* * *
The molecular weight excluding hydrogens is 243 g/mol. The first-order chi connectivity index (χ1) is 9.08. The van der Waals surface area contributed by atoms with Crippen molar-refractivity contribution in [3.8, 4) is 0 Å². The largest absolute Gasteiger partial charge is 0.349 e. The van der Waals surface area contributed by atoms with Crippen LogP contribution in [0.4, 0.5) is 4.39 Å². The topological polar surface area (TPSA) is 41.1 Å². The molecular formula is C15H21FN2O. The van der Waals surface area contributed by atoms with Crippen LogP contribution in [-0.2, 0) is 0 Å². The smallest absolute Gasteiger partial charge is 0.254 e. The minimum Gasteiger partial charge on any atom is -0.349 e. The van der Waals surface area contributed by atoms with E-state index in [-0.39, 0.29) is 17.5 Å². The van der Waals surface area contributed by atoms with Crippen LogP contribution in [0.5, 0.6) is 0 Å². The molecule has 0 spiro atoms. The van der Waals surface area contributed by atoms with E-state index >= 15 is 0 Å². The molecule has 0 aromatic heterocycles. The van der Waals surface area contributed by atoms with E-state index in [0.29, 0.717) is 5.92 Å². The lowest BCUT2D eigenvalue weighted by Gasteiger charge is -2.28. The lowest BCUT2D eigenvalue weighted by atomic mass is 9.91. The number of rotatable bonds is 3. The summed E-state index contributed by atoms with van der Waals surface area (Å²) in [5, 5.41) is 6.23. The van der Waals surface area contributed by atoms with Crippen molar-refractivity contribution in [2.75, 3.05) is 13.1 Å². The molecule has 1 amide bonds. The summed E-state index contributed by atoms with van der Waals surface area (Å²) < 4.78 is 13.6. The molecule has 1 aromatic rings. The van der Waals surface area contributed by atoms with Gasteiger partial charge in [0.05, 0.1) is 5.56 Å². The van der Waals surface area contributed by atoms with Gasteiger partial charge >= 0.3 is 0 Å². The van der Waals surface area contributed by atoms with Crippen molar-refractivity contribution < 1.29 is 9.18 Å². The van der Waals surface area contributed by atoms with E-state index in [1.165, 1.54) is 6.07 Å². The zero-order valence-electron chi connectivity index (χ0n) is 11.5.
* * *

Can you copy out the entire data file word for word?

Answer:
The molecular weight excluding hydrogens is 243 g/mol. The first-order chi connectivity index (χ1) is 9.08. The van der Waals surface area contributed by atoms with Crippen molar-refractivity contribution in [3.8, 4) is 0 Å². The largest absolute Gasteiger partial charge is 0.349 e. The van der Waals surface area contributed by atoms with Crippen LogP contribution in [0.4, 0.5) is 4.39 Å². The topological polar surface area (TPSA) is 41.1 Å². The molecular formula is C15H21FN2O. The van der Waals surface area contributed by atoms with Crippen LogP contribution in [-0.2, 0) is 0 Å². The smallest absolute Gasteiger partial charge is 0.254 e. The minimum Gasteiger partial charge on any atom is -0.349 e. The van der Waals surface area contributed by atoms with E-state index in [-0.39, 0.29) is 17.5 Å². The van der Waals surface area contributed by atoms with Crippen LogP contribution in [0.5, 0.6) is 0 Å². The molecule has 0 spiro atoms. The van der Waals surface area contributed by atoms with E-state index >= 15 is 0 Å². The molecule has 0 aromatic heterocycles. The van der Waals surface area contributed by atoms with E-state index in [0.29, 0.717) is 5.92 Å². The lowest BCUT2D eigenvalue weighted by Gasteiger charge is -2.28. The lowest BCUT2D eigenvalue weighted by atomic mass is 9.91. The number of rotatable bonds is 3. The summed E-state index contributed by atoms with van der Waals surface area (Å²) in [5, 5.41) is 6.23. The van der Waals surface area contributed by atoms with Crippen molar-refractivity contribution in [2.75, 3.05) is 13.1 Å². The molecule has 1 amide bonds. The summed E-state index contributed by atoms with van der Waals surface area (Å²) < 4.78 is 13.6. The molecule has 1 aromatic rings. The van der Waals surface area contributed by atoms with Gasteiger partial charge in [0.05, 0.1) is 5.56 Å². The van der Waals surface area contributed by atoms with Gasteiger partial charge >= 0.3 is 0 Å². The van der Waals surface area contributed by atoms with Crippen molar-refractivity contribution < 1.29 is 9.18 Å². The van der Waals surface area contributed by atoms with E-state index in [1.165, 1.54) is 6.07 Å². The zero-order valence-electron chi connectivity index (χ0n) is 11.5.